MY STORY by Eunice Lennaen February 2001
GROWING UP IN MANILDRA 1926
No, I cannot remember the flood of 1928, but was told about it so often by my mother that sometimes I think I can. It happened on the bank of the Bocobra Creek, close to the junction of that creek and the Mandagery.
Father worked on the Shire Council, Boree then. Mother worked the market garden, which paid for the 1927 Chevrolet car. We moved from there to the other side of town to “Old Manildra”. Read the rest of this entry »
George W. Griffiths who served as President [of the Baptist Union] for the year 1909-10 was the first country layman to serve in that position. He was a General Store Keeper at Manildra and was an officer in the Manildra Church. Mr Griffiths was born in Birmingham (12 December 1860), the second son of Mr Henry Griffiths, a wholesale manufacturing jeweller. George was educated at Edgbaston College, Birmingham, and attended the Mt Zion Chapel. He came to NSW in 1885 and married a Miss Miller of Cumnock. He settled at Garra (15km west of Molong) as a farmer. At Garra there was a meeting of Baptists, one of several such in the district, associated with the Orange-Spring Hill Church. Read the rest of this entry »
THE GRIFFITH STORY
By Gladys M. Gosper
George Whitehouse (his mother’s maiden name) Griffith came out to Australia for health reasons in 1885 and hoped to become a farmer. As a friend of the family (James Watts) had come out not long before and settled with Christian and Charlotte Miller at Manildra, they took George too for experience and on 2nd May 1887 James married Louisa, and George, Emma. The Rector came out from Molong, married the four young people and christened Mabel, the youngest of the family. The home was on the creek, not far in off the Gumble road, opposite the Moolahway gate and is now part of Woolgarlo. Read the rest of this entry »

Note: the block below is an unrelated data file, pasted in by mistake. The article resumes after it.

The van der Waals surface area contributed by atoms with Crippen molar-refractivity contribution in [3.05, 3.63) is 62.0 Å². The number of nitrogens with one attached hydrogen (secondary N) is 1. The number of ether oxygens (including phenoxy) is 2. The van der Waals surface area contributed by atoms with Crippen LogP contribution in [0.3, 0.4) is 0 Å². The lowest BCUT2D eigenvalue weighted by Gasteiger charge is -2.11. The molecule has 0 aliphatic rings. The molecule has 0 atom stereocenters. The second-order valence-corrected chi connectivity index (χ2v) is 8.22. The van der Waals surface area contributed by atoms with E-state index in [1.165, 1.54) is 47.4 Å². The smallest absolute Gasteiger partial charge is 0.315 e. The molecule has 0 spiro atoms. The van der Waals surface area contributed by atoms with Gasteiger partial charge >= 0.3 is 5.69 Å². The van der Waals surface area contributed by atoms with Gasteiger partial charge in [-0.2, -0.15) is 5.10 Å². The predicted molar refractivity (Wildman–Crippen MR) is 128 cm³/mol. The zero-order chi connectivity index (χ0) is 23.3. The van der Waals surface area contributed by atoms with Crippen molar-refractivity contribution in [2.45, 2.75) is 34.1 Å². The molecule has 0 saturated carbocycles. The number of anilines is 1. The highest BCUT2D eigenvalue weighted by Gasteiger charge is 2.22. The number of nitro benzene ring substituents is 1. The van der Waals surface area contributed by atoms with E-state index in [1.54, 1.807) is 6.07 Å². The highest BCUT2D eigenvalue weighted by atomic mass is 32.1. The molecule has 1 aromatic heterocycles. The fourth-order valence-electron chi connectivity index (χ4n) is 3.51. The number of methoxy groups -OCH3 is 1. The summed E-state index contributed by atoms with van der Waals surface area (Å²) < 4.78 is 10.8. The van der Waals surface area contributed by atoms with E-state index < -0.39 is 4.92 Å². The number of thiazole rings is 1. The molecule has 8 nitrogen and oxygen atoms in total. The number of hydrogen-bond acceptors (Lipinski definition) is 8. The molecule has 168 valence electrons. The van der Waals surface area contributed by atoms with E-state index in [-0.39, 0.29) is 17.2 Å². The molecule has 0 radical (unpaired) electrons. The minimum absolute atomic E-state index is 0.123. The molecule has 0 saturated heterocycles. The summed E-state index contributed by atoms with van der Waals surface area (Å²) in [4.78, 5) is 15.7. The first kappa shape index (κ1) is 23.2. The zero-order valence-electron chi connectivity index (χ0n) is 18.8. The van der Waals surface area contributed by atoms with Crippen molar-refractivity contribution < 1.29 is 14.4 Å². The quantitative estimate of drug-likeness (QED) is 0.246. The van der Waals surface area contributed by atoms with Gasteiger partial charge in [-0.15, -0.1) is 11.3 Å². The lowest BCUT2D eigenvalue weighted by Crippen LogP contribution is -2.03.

AUBEN G. GOSPER
I was born on 11 January 1894 at Hornseywood, a property selected by my father Reuben John Gosper adjoining the Parkes – Orange road, about 28 miles from Parkes. Hornseywood adjoined a property owned by my uncle, Herb Atkinson. The homesteads were practically on the boundaries and were only short distances apart. They were on the highest part of the Bumberry Range. The railway line crossed here.
The little township of Manildra was the meeting place of several creeks and the name Manildra is supposed to be associated with the native’s name for meeting of the waters. It was the connecting of the Gumble Creek, Garra Creek and the Flash Jack from Gregra. It was called Flash Jack because of the suddenness with which it could flood after a heavy storm. After those waters joined up the water became very brackish and so hard when the creek was low that it wasn’t much good for homestead use. Read the rest of this entry »
OBITUARY MR W. E. GIFFIN 3 June 1939
Quite a gloom was passed over the whole district on Friday morning, May 26, when it became known that Wilfred Errol Giffin had breathed his last, after a severe illness of about a fortnight’s duration, during which the sufferer made a gallant bid for life, and kept in good spirits right up to the end, though it was generally known that hope of ultimate recovery was an impossibility, owing to the nature of the complaint.
The deceased young man, who was 35 years of age, was the youngest surviving son of Mr and Mrs Alexander Giffin, well known residents of Ainsdale Manildra, was a native of this district. Read the rest of this entry »